Sunday, January 11, 2015: Mark 1:4-11
"Have you ever done a river baptism?” We were in the church library when she asked it, a large group of us sitting in a circle and talking about baptism. Later at our evening service there would be two babies and a two-year-old baptized in the font in our small chapel. But for now, we were sitting around talking about what would happen that night, why it was important to us, and what we believed about it.
“I have been reading about river baptisms lately,” she went on. “I think it would be really powerful to be baptized in a river.”
I had to admit that while I wasn’t against river baptisms, I had never done one. All of my baptisms have been indoors, in fonts of one sort or another, in places with walls and ceilings and central heating. When she first said “river baptism,” I thought of the Mississippi, which flows not too far from our church. A baptism in the mighty Mississippi could be dangerous. You have to know what you are doing in a river.
Still, her fascination with river baptisms got me thinking—about the wildness of rivers, the wildness of creation, the wildness of baptism. Mark’s account of Jesus’ baptism is spare. There is no description of the people being baptized or of the scribes and the Pharisees watching. There is no conversation between Jesus and John. But there is this: Jesus is baptized in a river, in the wilderness. And when Jesus is baptized, he sees the heavens torn apart. Not just opened, as in Matthew and Luke, but torn apart. Opened heavens might plausibly be seen as good news. For them to be torn apart, however, seems dangerous, like the river.
But like the woman attracted to the power of a river baptism, so Israel yearned for a powerful God who would tear apart the heavens. In Isaiah 64, the cry goes up: “O that you would tear open the heavens and come down.” It is the heart’s cry of an Israel subdued, put down, mocked by those who would deny its God. Israel yearns for God to come and right wrongs, lift up the poor, set free the captives, bring power to the oppressed and healing to those who suffer.
When Jesus is baptized, God tears apart the heavens, and a voice declares the truth of Jesus’ identity: “You are my Son, the Beloved, with you I am well pleased.” This has, more often than not, been the focus of the baptisms that take place around our font (not at the river), these words that I have marked as comforting. But at his river baptism Jesus is given not just an identity, but a mission—and his mission is not just comforting, but dangerous. This mission drives Jesus back to the wilderness to wrestle with the devil, and it leads him to places of suffering, chaos, and despair. When God hears the cries of the creation, God sends Jesus—armed with the power of the Holy Spirit and with his identity and mission as the Son of God.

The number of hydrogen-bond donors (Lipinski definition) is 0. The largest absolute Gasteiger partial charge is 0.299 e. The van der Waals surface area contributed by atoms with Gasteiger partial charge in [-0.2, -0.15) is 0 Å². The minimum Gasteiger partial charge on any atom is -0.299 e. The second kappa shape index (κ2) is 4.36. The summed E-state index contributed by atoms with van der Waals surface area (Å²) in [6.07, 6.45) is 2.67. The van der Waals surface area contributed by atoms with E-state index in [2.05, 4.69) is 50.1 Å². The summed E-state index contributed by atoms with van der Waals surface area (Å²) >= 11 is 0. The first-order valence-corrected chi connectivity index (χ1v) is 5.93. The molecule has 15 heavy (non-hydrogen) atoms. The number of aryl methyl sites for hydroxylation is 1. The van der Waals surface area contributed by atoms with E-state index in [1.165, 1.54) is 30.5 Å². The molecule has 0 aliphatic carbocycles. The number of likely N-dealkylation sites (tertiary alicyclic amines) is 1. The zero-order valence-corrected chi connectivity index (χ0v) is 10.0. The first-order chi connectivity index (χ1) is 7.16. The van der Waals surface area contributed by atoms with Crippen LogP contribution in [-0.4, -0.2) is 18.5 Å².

The baptisms where I preside have been orderly and relatively tame. Still, I suspect that the danger of the river is present, that the heavens are again torn apart so that this new child of God bears with us both Jesus’ name and his mission. It is both comforting and dangerous. The river with its power is present, even if we mostly miss this presence.
Sometimes I wonder if we can do more to point out that something powerful is happening at a baptism. Perhaps, like Annie Dillard once suggested, we should all wear crash helmets and life preservers. Perhaps we should issue warnings with our baptismal certificates: “This is a passport to places you never thought you would go, to be an emissary of the living God in the desert and the wilderness, to plant seeds of hope and healing and life.”
The young woman’s question haunts me, and not simply because I have never done a river baptism. It is because I realize that it is in part the dangerous possibility that holds me back, that makes me want to stay safe in a place with ceilings and heating, with order and liturgy. And when I wonder what about a river baptism attracts her, I know the answer: it’s life. The life of the river attracts her, the idea that a river is flowing, moving, coming from somewhere and going somewhere else, receiving and giving life. When the heavens are torn open, something new emerges; a mystery once hidden is revealed, a presence once absent is now among us.
The heavens torn open mean that God is somehow with us in a new way. Not that God wasn’t with us before, but that something new is being born—a different kind of relationship, both dangerous and comforting. The wildness of the river is not tamed by the font or by the order of the liturgy. God’s words—“You are my Son, my child. With you I am well pleased”—promise us a wild ride into the current of God’s justice, passion, and mercy.
Though I eschew the danger of the river, I know that it is where God leads me, because I bear God’s name. God whispers in my ear and pushes me out to places I am afraid to go. This is what you get for having the water poured over your head, for being called a child of God—whether that water flowed in a river or a font.